This becomes of clinical significance when the association of cannabis with gastroschisis and multiple other cardiovascular disorders is considered 6 18-22. The links between maternal cannabis use and gastroschisis have been described elsewhere 6 20-22. Fascinatingly geographical microclusters of gastroschisis in Canada, California and Australia have also been described 23-26 suggesting that some environmental exposure is occurring within a tight geographical radius which is damaging foetal development.

If cannabis is linked with both vasospasm and a thrombogenic state then the fate of embryonic anterior abdominal wall closure, which normally occurs about the tenth or twelfth week of foetal development, would seem to be inevitably imperiled.

Were cannabis to be linked just with mental illness, just with autistic spectrum disorder, just with 28 congenital defects or just with a 50% rise in TOTAL pediatric cancers then there should be no debate on any measures which increase its use, access or availability. That it has been linked with all four areas, in the context of its many other known harms – respiratory, driving, impaired developmental trajectory, reduction in IQ, hippocampal shrinkage, brain disconnection and immunopathies - implies directly that the cannabis legalization debate itself is non-viable and profoundly and inherently misleading.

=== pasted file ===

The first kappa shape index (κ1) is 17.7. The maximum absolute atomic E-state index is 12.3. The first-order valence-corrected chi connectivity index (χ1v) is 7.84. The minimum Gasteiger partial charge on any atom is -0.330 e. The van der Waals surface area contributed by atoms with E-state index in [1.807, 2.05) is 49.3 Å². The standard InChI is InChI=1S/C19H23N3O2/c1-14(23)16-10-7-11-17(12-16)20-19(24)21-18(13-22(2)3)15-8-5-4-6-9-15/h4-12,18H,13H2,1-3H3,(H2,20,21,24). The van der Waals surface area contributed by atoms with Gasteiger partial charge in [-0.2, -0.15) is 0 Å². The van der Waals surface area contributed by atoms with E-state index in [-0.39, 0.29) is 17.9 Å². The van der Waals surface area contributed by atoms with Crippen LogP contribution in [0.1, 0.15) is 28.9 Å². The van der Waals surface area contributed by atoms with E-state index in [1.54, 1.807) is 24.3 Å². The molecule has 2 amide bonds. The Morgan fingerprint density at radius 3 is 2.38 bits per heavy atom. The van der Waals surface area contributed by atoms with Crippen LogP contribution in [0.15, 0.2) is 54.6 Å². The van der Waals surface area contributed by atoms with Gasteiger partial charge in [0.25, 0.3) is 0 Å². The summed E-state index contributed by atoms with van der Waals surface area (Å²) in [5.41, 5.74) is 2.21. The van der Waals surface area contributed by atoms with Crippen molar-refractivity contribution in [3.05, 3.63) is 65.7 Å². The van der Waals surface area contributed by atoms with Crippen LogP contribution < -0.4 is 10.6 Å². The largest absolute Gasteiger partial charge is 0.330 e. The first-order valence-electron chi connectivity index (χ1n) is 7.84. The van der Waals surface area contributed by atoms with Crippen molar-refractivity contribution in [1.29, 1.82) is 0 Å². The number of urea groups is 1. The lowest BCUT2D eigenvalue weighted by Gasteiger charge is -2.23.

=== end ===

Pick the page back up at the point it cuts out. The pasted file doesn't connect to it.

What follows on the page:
What is required is improved public education to dispel the widespread myths, and set the truth at liberty and give it legs to set the world’s people free wherever they reside in the beautiful way the truth has always done. Can we rise to the challenge??

References

1. Morishima A. Effects of cannabis and natural cannabinoids on chromosomes and ova. NIDA Res Monogr 1984;44:25-45.
2. Tahir SK, Zimmerman AM. Influence of marihuana on cellular structures and biochemical activities. Pharmacology, biochemistry, and behavior 1991;40(3):617-23.
3. Tilak SK, Zimmerman AM. Effects of cannabinoids on macromolecular synthesis in isolated spermatogenic cells. Pharmacology 1984;29(6):343-50. [published Online First: 1984/01/01]
4. Murphy SK, Itchon-Ramos N, Visco Z, et al. Cannabinoid exposure and altered DNA methylation in rat and human sperm. Epigenetics 2018 doi: 10.1080/15592294.2018.1554521
5. Reece A. S., Husle G.K. Cannabis Teratology Explains Current Patterns of Coloradan Congenital Defects: The Contribution of Increased Cannabinoid Exposure to Rising Teratological Trends Clinical Pediatrics 2019;In Press
6. Reece AS, Hulse GK. Chromothripsis and epigenomics complete causality criteria for cannabis- and addiction-connected carcinogenicity, congenital toxicity and heritable genotoxicity. Mutat Res 2016;789:15-25. doi: 10.1016/j.mrfmmm.2016.05.002
7. Russo C, Ferk F, Misik M, et al. Low doses of widely consumed cannabinoids (cannabidiol and cannabidivarin) cause DNA damage and chromosomal aberrations in human-derived cells. Archives of toxicology 2018 doi: 10.1007/s00204-018-2322-9
8. Mihalas BP, Redgrove KA, McLaughlin EA, et al. Molecular Mechanisms Responsible for Increased Vulnerability of the Ageing Oocyte to Oxidative Damage. Oxid Med Cell Longev 2017;2017:4015874. doi: 10.1155/2017/4015874